There are a number of  rail weathering  and metal blackening solutions. Many of these can be pretty aggressive with the oxidisation effect. I would use an airbrush for a steel framed bridge for example to paint it a rust color first, then paint with a warm black, leaving some rust showing through. 


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 Posted: Sun Jun 6th, 2021 04:17 am
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Hints & Tips No. 2421
Positioning of Signals 
By John Paulden
You may not WANT to put a signal on the opposite side of the track to which side of a double track you would normally run your trains - depending on the prototype you are trying to emulate.  There are many exceptions to be found around the world for space or visibility reasons such as Canadian Pacific along the North of Lake Superior where signals are placed on the "wrong side" left so they are visible earlier to train crews. Not that many years ago, that section of track was double and atypically CP ran a long section of “Southpaw” running.


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 Posted: Wed Jun 9th, 2021 02:59 am
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Hints & Tips No. 2422 Pt 1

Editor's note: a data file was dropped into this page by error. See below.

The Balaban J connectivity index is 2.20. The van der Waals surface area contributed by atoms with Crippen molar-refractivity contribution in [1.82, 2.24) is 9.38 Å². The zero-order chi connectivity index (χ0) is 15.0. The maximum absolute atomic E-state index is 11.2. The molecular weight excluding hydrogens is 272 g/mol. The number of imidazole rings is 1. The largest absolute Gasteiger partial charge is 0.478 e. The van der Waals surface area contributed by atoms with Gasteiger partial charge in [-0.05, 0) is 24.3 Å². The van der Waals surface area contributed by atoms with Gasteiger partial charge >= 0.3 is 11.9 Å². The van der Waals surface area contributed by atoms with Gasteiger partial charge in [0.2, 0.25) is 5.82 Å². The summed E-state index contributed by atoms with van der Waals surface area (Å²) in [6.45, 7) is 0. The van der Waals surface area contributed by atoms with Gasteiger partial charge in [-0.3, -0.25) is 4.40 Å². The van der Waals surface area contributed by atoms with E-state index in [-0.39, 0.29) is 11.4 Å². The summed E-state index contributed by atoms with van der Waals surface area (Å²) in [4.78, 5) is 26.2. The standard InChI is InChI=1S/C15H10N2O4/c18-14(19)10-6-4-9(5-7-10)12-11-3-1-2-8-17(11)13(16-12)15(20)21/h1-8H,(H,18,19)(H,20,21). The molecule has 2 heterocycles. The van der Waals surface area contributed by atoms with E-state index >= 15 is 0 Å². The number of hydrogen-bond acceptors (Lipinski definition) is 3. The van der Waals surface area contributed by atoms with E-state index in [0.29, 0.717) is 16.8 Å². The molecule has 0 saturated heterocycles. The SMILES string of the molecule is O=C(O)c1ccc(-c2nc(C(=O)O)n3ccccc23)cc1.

Placing a Point/Turnout near a grade change
By Mario Sposito
You basically cannot place a pre-manufactured turnout on a grade change. On a grade is fine, just don't change the grade under the turnout. Model grade changes are severe because of the scale compression.  
The problem is one of distortion. The distortion of a turnout just leads to endless running problems. The turnout needs to be laid on a flat surface.  The surface can be sloped but the slope must be constant.
In practice the approaches to each track connected to the turnout should also be flat for as far as you can manage. My personal rule of thumb is the approaches to each leg of any turnout should be on exactiy the same slope as that of the turnout for as long as the wheelbase of the longest piece of equipment I expect to traverse that turnout. Conservative, yes, but also reliable.  Flat but not necessarily horizontally level.


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 Posted: Sat Jun 12th, 2021 06:52 am